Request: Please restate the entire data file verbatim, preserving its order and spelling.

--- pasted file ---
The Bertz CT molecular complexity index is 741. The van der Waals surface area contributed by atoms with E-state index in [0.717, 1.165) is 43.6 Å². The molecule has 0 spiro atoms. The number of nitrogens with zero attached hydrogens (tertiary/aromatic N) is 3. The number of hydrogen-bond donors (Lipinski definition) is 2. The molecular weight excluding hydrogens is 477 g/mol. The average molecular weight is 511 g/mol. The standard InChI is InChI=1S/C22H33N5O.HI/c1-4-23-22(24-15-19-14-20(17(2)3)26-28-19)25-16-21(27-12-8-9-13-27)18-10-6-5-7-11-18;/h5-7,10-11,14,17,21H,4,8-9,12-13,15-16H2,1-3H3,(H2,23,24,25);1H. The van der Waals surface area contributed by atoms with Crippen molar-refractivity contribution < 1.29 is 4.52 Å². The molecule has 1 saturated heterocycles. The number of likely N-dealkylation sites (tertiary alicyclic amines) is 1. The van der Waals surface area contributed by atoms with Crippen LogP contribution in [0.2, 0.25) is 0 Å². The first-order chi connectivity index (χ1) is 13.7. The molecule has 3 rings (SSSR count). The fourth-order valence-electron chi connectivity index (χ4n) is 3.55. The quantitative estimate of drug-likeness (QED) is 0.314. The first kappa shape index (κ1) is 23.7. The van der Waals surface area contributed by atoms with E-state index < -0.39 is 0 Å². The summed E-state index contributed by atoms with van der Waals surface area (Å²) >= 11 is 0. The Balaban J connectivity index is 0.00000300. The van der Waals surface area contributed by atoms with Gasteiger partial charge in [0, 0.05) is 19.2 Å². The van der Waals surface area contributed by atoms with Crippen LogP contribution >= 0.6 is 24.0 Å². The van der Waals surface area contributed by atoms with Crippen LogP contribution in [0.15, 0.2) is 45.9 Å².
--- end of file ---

The Bertz CT molecular complexity index is 741. The van der Waals surface area contributed by atoms with E-state index in [0.717, 1.165) is 43.6 Å². The molecule has 0 spiro atoms. The number of nitrogens with zero attached hydrogens (tertiary/aromatic N) is 3. The number of hydrogen-bond donors (Lipinski definition) is 2. The molecular weight excluding hydrogens is 477 g/mol. The average molecular weight is 511 g/mol. The standard InChI is InChI=1S/C22H33N5O.HI/c1-4-23-22(24-15-19-14-20(17(2)3)26-28-19)25-16-21(27-12-8-9-13-27)18-10-6-5-7-11-18;/h5-7,10-11,14,17,21H,4,8-9,12-13,15-16H2,1-3H3,(H2,23,24,25);1H. The van der Waals surface area contributed by atoms with Crippen molar-refractivity contribution < 1.29 is 4.52 Å². The molecule has 1 saturated heterocycles. The number of likely N-dealkylation sites (tertiary alicyclic amines) is 1. The van der Waals surface area contributed by atoms with Crippen LogP contribution in [0.2, 0.25) is 0 Å². The first-order chi connectivity index (χ1) is 13.7. The molecule has 3 rings (SSSR count). The fourth-order valence-electron chi connectivity index (χ4n) is 3.55. The quantitative estimate of drug-likeness (QED) is 0.314. The first kappa shape index (κ1) is 23.7. The van der Waals surface area contributed by atoms with E-state index < -0.39 is 0 Å². The summed E-state index contributed by atoms with van der Waals surface area (Å²) >= 11 is 0. The Balaban J connectivity index is 0.00000300. The van der Waals surface area contributed by atoms with Gasteiger partial charge in [0, 0.05) is 19.2 Å². The van der Waals surface area contributed by atoms with Crippen LogP contribution >= 0.6 is 24.0 Å². The van der Waals surface area contributed by atoms with Crippen LogP contribution in [0.15, 0.2) is 45.9 Å².